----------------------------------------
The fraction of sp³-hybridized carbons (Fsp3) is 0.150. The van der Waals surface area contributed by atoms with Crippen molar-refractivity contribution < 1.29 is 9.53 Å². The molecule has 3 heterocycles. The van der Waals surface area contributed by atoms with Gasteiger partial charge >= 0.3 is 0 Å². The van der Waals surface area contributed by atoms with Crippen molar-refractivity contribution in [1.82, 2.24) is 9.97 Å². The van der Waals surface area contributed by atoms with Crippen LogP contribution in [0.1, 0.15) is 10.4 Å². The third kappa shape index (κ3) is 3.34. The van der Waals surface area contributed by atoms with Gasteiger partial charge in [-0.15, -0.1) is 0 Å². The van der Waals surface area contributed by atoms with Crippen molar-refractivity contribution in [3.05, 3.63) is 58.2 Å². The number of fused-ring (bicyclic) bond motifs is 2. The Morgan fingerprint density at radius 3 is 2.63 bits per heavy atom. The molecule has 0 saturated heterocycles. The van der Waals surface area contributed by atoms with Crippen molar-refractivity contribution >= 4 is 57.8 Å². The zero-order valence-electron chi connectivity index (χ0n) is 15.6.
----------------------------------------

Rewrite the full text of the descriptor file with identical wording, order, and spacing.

The fraction of sp³-hybridized carbons (Fsp3) is 0.150. The van der Waals surface area contributed by atoms with Crippen molar-refractivity contribution < 1.29 is 9.53 Å². The molecule has 3 heterocycles. The van der Waals surface area contributed by atoms with Gasteiger partial charge >= 0.3 is 0 Å². The van der Waals surface area contributed by atoms with Crippen molar-refractivity contribution in [1.82, 2.24) is 9.97 Å². The van der Waals surface area contributed by atoms with Crippen LogP contribution in [0.1, 0.15) is 10.4 Å². The third kappa shape index (κ3) is 3.34. The van der Waals surface area contributed by atoms with Gasteiger partial charge in [-0.15, -0.1) is 0 Å². The van der Waals surface area contributed by atoms with Crippen molar-refractivity contribution in [3.05, 3.63) is 58.2 Å². The number of fused-ring (bicyclic) bond motifs is 2. The Morgan fingerprint density at radius 3 is 2.63 bits per heavy atom. The molecule has 0 saturated heterocycles. The van der Waals surface area contributed by atoms with Crippen molar-refractivity contribution >= 4 is 57.8 Å². The zero-order valence-electron chi connectivity index (χ0n) is 15.6.